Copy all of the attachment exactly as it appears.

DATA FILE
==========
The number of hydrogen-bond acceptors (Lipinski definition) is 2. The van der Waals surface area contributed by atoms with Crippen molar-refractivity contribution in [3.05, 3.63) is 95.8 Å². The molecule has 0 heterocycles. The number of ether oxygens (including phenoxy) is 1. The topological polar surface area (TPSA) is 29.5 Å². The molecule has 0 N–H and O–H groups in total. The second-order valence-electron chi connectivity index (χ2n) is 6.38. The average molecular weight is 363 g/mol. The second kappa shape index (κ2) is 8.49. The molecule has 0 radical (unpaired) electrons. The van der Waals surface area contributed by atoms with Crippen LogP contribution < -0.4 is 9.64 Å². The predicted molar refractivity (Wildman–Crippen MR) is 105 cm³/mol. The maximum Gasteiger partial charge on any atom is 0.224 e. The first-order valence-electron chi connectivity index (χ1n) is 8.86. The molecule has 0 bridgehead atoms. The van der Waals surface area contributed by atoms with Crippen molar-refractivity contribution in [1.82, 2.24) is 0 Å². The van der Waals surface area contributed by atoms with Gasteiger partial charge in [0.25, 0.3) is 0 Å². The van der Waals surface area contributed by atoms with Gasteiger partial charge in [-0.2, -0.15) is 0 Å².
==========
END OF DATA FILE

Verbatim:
The number of hydrogen-bond acceptors (Lipinski definition) is 2. The van der Waals surface area contributed by atoms with Crippen molar-refractivity contribution in [3.05, 3.63) is 95.8 Å². The molecule has 0 heterocycles. The number of ether oxygens (including phenoxy) is 1. The topological polar surface area (TPSA) is 29.5 Å². The molecule has 0 N–H and O–H groups in total. The second-order valence-electron chi connectivity index (χ2n) is 6.38. The average molecular weight is 363 g/mol. The second kappa shape index (κ2) is 8.49. The molecule has 0 radical (unpaired) electrons. The van der Waals surface area contributed by atoms with Crippen LogP contribution < -0.4 is 9.64 Å². The predicted molar refractivity (Wildman–Crippen MR) is 105 cm³/mol. The maximum Gasteiger partial charge on any atom is 0.224 e. The first-order valence-electron chi connectivity index (χ1n) is 8.86. The molecule has 0 bridgehead atoms. The van der Waals surface area contributed by atoms with Crippen molar-refractivity contribution in [1.82, 2.24) is 0 Å². The van der Waals surface area contributed by atoms with Gasteiger partial charge in [0.25, 0.3) is 0 Å². The van der Waals surface area contributed by atoms with Gasteiger partial charge in [-0.2, -0.15) is 0 Å².